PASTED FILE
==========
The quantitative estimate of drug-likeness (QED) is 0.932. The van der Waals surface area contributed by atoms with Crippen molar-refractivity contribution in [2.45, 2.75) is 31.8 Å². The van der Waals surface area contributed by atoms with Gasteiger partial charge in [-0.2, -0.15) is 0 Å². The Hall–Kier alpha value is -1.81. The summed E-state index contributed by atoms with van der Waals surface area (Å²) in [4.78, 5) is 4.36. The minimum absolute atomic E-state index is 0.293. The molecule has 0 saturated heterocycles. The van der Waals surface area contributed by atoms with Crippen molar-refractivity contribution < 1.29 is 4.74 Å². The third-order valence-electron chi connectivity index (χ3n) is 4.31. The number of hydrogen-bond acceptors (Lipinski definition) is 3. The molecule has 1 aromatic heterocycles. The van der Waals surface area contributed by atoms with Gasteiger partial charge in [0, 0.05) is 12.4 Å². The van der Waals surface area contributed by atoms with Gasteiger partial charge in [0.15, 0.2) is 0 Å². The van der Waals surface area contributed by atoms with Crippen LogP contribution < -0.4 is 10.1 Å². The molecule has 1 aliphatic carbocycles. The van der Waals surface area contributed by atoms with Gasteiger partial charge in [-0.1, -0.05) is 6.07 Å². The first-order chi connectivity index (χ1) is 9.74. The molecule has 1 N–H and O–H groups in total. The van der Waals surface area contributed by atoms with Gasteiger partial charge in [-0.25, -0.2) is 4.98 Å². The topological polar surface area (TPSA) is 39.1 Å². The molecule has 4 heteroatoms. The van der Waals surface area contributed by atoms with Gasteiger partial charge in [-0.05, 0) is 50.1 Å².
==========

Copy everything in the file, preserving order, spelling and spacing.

The quantitative estimate of drug-likeness (QED) is 0.932. The van der Waals surface area contributed by atoms with Crippen molar-refractivity contribution in [2.45, 2.75) is 31.8 Å². The van der Waals surface area contributed by atoms with Gasteiger partial charge in [-0.2, -0.15) is 0 Å². The Hall–Kier alpha value is -1.81. The summed E-state index contributed by atoms with van der Waals surface area (Å²) in [4.78, 5) is 4.36. The minimum absolute atomic E-state index is 0.293. The molecule has 0 saturated heterocycles. The van der Waals surface area contributed by atoms with Crippen molar-refractivity contribution < 1.29 is 4.74 Å². The third-order valence-electron chi connectivity index (χ3n) is 4.31. The number of hydrogen-bond acceptors (Lipinski definition) is 3. The molecule has 1 aromatic heterocycles. The van der Waals surface area contributed by atoms with Gasteiger partial charge in [0, 0.05) is 12.4 Å². The van der Waals surface area contributed by atoms with Gasteiger partial charge in [0.15, 0.2) is 0 Å². The van der Waals surface area contributed by atoms with Crippen LogP contribution < -0.4 is 10.1 Å². The molecule has 1 aliphatic carbocycles. The van der Waals surface area contributed by atoms with Gasteiger partial charge in [-0.1, -0.05) is 6.07 Å². The first-order chi connectivity index (χ1) is 9.74. The molecule has 1 N–H and O–H groups in total. The van der Waals surface area contributed by atoms with Gasteiger partial charge in [-0.25, -0.2) is 4.98 Å². The topological polar surface area (TPSA) is 39.1 Å². The molecule has 4 heteroatoms. The van der Waals surface area contributed by atoms with Gasteiger partial charge in [-0.05, 0) is 50.1 Å².